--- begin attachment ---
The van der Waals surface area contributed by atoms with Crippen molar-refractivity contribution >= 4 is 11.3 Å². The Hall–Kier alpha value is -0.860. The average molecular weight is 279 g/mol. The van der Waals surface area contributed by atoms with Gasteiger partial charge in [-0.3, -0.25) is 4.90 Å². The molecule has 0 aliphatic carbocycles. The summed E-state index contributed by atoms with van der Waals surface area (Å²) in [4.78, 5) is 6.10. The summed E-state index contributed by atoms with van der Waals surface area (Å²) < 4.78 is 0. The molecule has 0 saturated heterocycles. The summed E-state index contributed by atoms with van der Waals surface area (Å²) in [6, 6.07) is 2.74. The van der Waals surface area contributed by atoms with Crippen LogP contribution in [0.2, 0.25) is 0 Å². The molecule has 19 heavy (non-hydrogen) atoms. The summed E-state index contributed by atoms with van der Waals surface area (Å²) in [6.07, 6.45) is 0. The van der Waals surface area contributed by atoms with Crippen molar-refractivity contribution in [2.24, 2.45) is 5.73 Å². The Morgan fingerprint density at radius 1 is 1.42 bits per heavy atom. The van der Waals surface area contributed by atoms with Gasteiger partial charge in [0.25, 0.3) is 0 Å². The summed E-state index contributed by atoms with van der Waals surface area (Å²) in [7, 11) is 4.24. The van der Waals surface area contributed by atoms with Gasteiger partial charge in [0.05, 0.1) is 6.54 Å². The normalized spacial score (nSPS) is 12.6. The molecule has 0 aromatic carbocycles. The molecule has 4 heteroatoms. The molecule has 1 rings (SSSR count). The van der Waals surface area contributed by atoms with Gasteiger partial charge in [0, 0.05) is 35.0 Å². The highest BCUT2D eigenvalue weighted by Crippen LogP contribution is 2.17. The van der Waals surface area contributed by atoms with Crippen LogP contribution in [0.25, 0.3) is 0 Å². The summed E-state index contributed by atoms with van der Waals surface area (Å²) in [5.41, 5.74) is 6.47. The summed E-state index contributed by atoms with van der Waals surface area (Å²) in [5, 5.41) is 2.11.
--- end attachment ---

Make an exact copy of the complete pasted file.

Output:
The van der Waals surface area contributed by atoms with Crippen molar-refractivity contribution >= 4 is 11.3 Å². The Hall–Kier alpha value is -0.860. The average molecular weight is 279 g/mol. The van der Waals surface area contributed by atoms with Gasteiger partial charge in [-0.3, -0.25) is 4.90 Å². The molecule has 0 aliphatic carbocycles. The summed E-state index contributed by atoms with van der Waals surface area (Å²) in [4.78, 5) is 6.10. The summed E-state index contributed by atoms with van der Waals surface area (Å²) < 4.78 is 0. The molecule has 0 saturated heterocycles. The summed E-state index contributed by atoms with van der Waals surface area (Å²) in [6, 6.07) is 2.74. The van der Waals surface area contributed by atoms with Crippen LogP contribution in [0.2, 0.25) is 0 Å². The molecule has 19 heavy (non-hydrogen) atoms. The summed E-state index contributed by atoms with van der Waals surface area (Å²) in [6.07, 6.45) is 0. The van der Waals surface area contributed by atoms with Crippen molar-refractivity contribution in [2.24, 2.45) is 5.73 Å². The Morgan fingerprint density at radius 1 is 1.42 bits per heavy atom. The van der Waals surface area contributed by atoms with Gasteiger partial charge in [0.25, 0.3) is 0 Å². The summed E-state index contributed by atoms with van der Waals surface area (Å²) in [7, 11) is 4.24. The van der Waals surface area contributed by atoms with Gasteiger partial charge in [0.05, 0.1) is 6.54 Å². The normalized spacial score (nSPS) is 12.6. The molecule has 0 aromatic carbocycles. The molecule has 4 heteroatoms. The molecule has 1 rings (SSSR count). The van der Waals surface area contributed by atoms with Gasteiger partial charge in [0, 0.05) is 35.0 Å². The highest BCUT2D eigenvalue weighted by Crippen LogP contribution is 2.17. The van der Waals surface area contributed by atoms with Crippen LogP contribution in [0.25, 0.3) is 0 Å². The summed E-state index contributed by atoms with van der Waals surface area (Å²) in [5.41, 5.74) is 6.47. The summed E-state index contributed by atoms with van der Waals surface area (Å²) in [5, 5.41) is 2.11.